(AP) -- Major U.S. stock indexes wavered between small gains and losses in early trading Friday as the market retreated slightly from its latest highs.
Even so, the S&P 500 was on pace for its fifth-straight weekly gain. With less than three trading days left in 2019, the benchmark index is on track for its best year since 2013 and within striking distance of its biggest annual gain since 1997.
Losses in technology, communication services and health care stocks weighed on the market, offsetting more gains by retailers and other companies that rely on consumer spending.
A truce in the 17-month U.S.-China trade war and positive signs for the economy have helped keep investors in a buying mood. Fears about a possible recession have also faded since the summer after the Federal Reserve cut interest rates three times. The central bank appears set to keep them low for a long time.
Still, as the market prepares to close out a strong year of gains next week, uncertainty remains over the final details of the "Phase 1" trade deal and whether Washington and Beijing will be able to resolve remaining differences not addressed by the initial pact. Next year also has the added complication of the U.S. presidential election.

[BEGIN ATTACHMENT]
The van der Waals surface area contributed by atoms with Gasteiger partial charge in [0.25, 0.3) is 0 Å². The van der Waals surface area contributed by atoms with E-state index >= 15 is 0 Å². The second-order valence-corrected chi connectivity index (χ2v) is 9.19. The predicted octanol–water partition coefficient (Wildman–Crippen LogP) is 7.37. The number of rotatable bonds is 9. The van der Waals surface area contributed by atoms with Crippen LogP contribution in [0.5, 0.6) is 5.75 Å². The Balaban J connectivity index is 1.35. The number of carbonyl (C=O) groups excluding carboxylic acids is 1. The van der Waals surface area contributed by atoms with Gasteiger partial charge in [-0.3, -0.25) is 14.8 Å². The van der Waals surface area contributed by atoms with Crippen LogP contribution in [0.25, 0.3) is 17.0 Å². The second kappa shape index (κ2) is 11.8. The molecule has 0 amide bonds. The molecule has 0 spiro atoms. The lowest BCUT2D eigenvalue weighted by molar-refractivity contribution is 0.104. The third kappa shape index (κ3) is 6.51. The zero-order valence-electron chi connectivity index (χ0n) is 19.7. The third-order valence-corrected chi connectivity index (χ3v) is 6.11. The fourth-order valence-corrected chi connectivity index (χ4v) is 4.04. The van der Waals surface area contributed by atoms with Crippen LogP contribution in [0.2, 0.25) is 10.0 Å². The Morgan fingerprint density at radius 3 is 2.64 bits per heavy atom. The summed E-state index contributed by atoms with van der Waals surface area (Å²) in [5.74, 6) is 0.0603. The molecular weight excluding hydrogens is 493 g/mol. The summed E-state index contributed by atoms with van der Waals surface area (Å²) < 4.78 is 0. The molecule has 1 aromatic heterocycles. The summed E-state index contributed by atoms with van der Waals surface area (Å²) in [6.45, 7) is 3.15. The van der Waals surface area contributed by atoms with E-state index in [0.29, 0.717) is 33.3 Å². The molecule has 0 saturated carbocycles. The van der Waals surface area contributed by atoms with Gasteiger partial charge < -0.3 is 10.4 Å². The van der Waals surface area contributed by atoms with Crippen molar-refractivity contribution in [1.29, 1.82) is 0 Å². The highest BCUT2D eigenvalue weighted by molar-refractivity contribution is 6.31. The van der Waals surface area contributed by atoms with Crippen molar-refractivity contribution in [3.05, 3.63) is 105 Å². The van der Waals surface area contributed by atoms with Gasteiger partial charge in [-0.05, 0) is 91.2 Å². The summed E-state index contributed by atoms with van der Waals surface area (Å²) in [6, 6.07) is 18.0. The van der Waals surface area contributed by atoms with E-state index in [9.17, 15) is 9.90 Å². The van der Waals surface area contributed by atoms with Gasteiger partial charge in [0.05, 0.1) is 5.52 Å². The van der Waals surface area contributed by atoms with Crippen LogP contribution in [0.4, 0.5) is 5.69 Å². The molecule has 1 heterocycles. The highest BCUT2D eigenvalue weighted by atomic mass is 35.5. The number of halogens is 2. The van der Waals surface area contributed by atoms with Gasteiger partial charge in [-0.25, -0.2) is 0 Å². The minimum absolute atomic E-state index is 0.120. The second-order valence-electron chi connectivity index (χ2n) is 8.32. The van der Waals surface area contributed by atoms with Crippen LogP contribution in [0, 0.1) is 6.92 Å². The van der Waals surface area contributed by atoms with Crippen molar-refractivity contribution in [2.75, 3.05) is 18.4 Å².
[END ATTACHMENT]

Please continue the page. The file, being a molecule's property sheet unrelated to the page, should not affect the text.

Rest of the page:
KEEPING SCORE: The S&P 500 was up less than 0.1% as of 10:36 a.m. Eastern time. The index has finished with a weekly gain in 10 out of the past 11 weeks. The Dow Jones Industrial Average rose 43 points, or 0.2%, to 28,664. The Nasdaq composite slipped 0.1%, while the Russell 2000 index of smaller company stocks dropped 0.5%.
TURBULENCE: Several airlines fell, weighing on the market. American Airlines Group was the biggest decliner in the S&P 500, shedding 0.8%. Southwest Airlines dropped 0.6% and Delta Air Lines lost 0.9%.
RETAILERS RULE: Amazon.com and Ulta Beauty were among the biggest gainers in the S&P 500 a day after a report showed a surge in last-minute online holiday shopping. Amazon climbed 1.3% and Ulta Beauty added 1.4%.
EXECUTIVE SHUFFLE: Michaels shares rose 2.6% after the retailer hired an executive from Walmart to be CEO.
BOND YIELDS: Bond prices rose. The 10-year Treasury yield fell to 1.88% from 1.90% late Thursday.
ENERGY: Benchmark U.S. crude fell 33 cents to $61.35 per barrel. Brent crude, used to price international oils, slid 27 cents to $66.49 per barrel. The drop in oil prices weighed on energy stocks. Helmerich & Payne fell 1.1%.
MARKETS OVERSEAS: European markets were mostly higher. Earlier in Asia, Hong Kong finished with gains and Tokyo declined.